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Nearly two-thirds of Canadians say they would not trust a vehicle to drive itself while they’re in it, stating concerns such as vehicle hacking, theft of data generated by the vehicle and accountability in the event of an accident.
Canadians are wary of driverless cars, according to research released by the Canadian Automobile Association (CAA) on the eve of a major conference looking at the future of autonomous vehicles.
Nearly two-thirds (63 percent) of Canadians say they would not trust a vehicle to drive itself while they’re in it, stating concerns such as vehicle hacking, theft of data generated by the vehicle and accountability in the event of an accident.
Despite their doubts today, Canadians still believe there are benefits to driverless cars in the future, such as improved accessibility for people with mobility issues and fewer road safety incidents due to reduced human error. In fact, more than half (57 percent) of Canadians say they think this technology will advance to a point where they would fully trust a driverless car in the next 10 years.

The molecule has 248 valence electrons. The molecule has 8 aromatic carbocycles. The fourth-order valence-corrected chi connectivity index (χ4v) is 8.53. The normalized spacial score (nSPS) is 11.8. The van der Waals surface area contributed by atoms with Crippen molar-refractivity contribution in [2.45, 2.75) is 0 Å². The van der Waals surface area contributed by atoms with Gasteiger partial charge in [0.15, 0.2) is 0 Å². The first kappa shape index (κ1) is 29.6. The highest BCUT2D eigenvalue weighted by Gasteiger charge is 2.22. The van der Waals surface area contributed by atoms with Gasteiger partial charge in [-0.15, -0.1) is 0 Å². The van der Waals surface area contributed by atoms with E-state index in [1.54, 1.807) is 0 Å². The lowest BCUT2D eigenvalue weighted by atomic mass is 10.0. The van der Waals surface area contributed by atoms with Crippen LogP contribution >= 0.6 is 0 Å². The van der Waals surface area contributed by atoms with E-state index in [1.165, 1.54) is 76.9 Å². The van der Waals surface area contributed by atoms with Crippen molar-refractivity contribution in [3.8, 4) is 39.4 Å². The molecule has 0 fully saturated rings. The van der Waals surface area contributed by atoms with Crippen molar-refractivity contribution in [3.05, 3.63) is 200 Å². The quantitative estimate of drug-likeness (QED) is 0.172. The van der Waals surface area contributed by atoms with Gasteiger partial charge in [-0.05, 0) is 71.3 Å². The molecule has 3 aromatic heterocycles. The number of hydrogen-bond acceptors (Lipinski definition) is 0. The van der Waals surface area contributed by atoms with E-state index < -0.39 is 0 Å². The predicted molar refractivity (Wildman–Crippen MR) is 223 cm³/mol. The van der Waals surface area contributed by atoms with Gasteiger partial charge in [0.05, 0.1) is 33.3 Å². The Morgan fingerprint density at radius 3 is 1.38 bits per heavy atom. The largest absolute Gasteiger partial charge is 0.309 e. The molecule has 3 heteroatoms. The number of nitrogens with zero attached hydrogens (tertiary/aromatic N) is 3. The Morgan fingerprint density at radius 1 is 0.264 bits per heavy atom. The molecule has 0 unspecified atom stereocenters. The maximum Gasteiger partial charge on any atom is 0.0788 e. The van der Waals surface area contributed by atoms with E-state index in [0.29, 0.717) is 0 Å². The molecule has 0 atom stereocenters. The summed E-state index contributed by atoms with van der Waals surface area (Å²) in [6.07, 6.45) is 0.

“Canadians clearly see the potential. We are just not there yet. Conferences like this one will help advance the dialogue around the pros and cons of this new technology,” said Jeff Walker, vice president of Public Affairs for CAA National. “Wherever the debate leads, CAA will be there to make sure the views of the driving public are well represented.”
The public opinion research was done in conjunction with the Conference Board of Canada’s conference, Automated Vehicles: Planning the Next Disruptive Technology, being held April 19-20 in Toronto. CAA, which is sponsoring the conference, will also moderate a panel on the privacy considerations surrounding driverless cars on Tuesday at 2:45 p.m.
The results are based on a survey of 2,090 representative Canadians, conducted between March 23rd and March 30th.